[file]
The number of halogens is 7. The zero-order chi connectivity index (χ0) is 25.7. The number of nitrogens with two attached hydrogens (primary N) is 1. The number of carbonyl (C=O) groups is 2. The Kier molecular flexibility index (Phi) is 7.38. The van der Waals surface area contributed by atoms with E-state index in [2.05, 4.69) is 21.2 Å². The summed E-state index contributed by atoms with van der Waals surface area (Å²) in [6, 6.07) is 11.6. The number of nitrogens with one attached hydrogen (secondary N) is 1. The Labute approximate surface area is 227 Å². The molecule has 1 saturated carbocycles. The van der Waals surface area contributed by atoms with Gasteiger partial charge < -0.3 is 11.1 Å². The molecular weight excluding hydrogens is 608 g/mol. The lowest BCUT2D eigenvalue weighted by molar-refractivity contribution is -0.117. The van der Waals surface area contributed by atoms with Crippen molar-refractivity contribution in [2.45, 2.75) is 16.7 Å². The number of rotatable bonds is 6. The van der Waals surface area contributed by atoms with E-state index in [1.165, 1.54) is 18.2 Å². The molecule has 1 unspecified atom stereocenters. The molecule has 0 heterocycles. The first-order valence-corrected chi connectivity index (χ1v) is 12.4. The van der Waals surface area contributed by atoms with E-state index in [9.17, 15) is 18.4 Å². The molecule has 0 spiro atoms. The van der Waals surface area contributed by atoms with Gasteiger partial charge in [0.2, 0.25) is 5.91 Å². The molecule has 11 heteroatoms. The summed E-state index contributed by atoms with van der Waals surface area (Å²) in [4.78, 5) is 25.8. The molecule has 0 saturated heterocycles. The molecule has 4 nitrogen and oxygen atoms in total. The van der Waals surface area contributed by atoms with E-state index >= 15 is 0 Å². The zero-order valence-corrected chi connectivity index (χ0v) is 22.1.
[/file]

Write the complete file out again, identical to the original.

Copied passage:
The number of halogens is 7. The zero-order chi connectivity index (χ0) is 25.7. The number of nitrogens with two attached hydrogens (primary N) is 1. The number of carbonyl (C=O) groups is 2. The Kier molecular flexibility index (Phi) is 7.38. The van der Waals surface area contributed by atoms with E-state index in [2.05, 4.69) is 21.2 Å². The summed E-state index contributed by atoms with van der Waals surface area (Å²) in [6, 6.07) is 11.6. The number of nitrogens with one attached hydrogen (secondary N) is 1. The Labute approximate surface area is 227 Å². The molecule has 1 saturated carbocycles. The van der Waals surface area contributed by atoms with Gasteiger partial charge < -0.3 is 11.1 Å². The molecular weight excluding hydrogens is 608 g/mol. The lowest BCUT2D eigenvalue weighted by molar-refractivity contribution is -0.117. The van der Waals surface area contributed by atoms with Crippen molar-refractivity contribution in [2.45, 2.75) is 16.7 Å². The number of rotatable bonds is 6. The van der Waals surface area contributed by atoms with E-state index in [1.165, 1.54) is 18.2 Å². The molecule has 1 unspecified atom stereocenters. The molecule has 0 heterocycles. The first-order valence-corrected chi connectivity index (χ1v) is 12.4. The van der Waals surface area contributed by atoms with E-state index in [9.17, 15) is 18.4 Å². The molecule has 0 spiro atoms. The van der Waals surface area contributed by atoms with Gasteiger partial charge in [0.2, 0.25) is 5.91 Å². The molecule has 11 heteroatoms. The summed E-state index contributed by atoms with van der Waals surface area (Å²) in [4.78, 5) is 25.8. The molecule has 0 saturated heterocycles. The molecule has 4 nitrogen and oxygen atoms in total. The van der Waals surface area contributed by atoms with E-state index >= 15 is 0 Å². The zero-order valence-corrected chi connectivity index (χ0v) is 22.1.